Hansel and Gretel Analysis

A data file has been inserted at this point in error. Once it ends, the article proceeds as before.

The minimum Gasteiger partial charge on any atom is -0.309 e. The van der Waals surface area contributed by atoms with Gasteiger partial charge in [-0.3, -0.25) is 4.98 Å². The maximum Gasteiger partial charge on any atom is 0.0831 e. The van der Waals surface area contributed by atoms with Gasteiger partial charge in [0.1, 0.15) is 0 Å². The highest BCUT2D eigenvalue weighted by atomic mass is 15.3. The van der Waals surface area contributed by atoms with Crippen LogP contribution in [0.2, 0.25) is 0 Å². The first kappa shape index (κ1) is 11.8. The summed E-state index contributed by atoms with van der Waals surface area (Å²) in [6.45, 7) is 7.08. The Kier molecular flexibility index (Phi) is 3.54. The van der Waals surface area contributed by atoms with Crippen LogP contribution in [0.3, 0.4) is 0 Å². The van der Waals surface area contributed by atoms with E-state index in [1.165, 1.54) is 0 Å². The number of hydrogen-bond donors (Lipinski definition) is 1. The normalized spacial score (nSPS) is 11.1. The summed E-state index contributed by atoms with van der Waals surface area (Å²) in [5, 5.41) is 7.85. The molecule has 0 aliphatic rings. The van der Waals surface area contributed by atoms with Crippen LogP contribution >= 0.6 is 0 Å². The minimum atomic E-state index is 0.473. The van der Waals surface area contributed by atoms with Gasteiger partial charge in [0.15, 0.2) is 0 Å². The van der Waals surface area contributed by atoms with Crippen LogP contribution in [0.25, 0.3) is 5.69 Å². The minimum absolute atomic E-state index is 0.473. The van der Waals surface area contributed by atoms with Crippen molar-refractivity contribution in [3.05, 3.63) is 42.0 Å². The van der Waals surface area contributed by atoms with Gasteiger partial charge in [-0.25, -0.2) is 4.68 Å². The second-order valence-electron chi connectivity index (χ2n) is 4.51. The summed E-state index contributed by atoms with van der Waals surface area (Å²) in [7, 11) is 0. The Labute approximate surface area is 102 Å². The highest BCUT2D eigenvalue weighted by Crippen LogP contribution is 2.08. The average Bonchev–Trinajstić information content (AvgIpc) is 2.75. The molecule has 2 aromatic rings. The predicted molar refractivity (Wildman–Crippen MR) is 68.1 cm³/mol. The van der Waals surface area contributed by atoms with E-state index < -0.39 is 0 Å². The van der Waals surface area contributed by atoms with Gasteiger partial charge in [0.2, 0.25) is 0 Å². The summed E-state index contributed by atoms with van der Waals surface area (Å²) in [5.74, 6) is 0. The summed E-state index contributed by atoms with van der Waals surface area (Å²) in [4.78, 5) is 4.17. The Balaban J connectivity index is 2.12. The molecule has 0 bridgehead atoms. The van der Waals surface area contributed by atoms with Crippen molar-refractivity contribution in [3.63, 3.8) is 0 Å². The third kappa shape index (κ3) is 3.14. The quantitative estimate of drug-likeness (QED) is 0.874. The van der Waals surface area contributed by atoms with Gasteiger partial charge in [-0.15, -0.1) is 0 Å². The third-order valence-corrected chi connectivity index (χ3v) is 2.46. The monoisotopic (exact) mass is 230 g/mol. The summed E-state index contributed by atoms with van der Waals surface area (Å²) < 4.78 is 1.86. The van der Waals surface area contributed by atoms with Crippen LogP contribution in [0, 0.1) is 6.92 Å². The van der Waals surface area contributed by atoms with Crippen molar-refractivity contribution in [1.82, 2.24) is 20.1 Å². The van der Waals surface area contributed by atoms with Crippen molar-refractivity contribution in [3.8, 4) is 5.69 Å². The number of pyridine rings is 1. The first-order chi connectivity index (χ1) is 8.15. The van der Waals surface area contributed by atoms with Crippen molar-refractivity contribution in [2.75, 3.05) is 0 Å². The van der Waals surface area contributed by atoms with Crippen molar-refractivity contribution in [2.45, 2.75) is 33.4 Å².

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Fairy tales were once for everyone and reflected the values of the people that kept the legend alive. It wasn’t until recent times that the myths were rendered into a children’s entertainment monopoly. Therefore, if we melt the sugared coverings of Disney and wade waist deep into the wilder, more sinister side of human dreams, we are transported back to a time where the supernatural reigned and superstitions thrived. These stories were most often whispered in the dark, passed down orally from world-weary adults to wide-eyed children, thus providing a haunting warning against straying from societal values. While most of the tales have been altered with the shifting times, the majority of their original messages and values still continue to resonate. The story of Hansel and Gretel was most likely spawned on the outskirts of Germany’s Black Forest. However, like all true fairy tales, pinpointing an exact author and time frame is next to impossible. The folk lore has multiple layers of value lurking behind the obvious, including additions made by the Grimm brothers. The original German edition was a far more pleasant story in terms of family relations than its well known counterpart. In this rendition, the mother is neither step nor evil and sends her beloved children out to pick strawberries for supper. Although they are given strict instructions not to wander far, Hansel and Gretel disregard the advice and soon are lost. The rest of the tale continues relatively similar to the more familiar version, except that the mother doesn’t die and is instead waiting anxiously with their father for their return. Children are the intended audience, providing a chilling, dramatic consequence for unruliness. This instructs the value of obedience and has wayward children experience dire repercussions. However the plot had morphed, becoming more ominous and had accumulated additional subtexts of cultural values by the 19th century. The Grimm brother’s version was more, well, grim...
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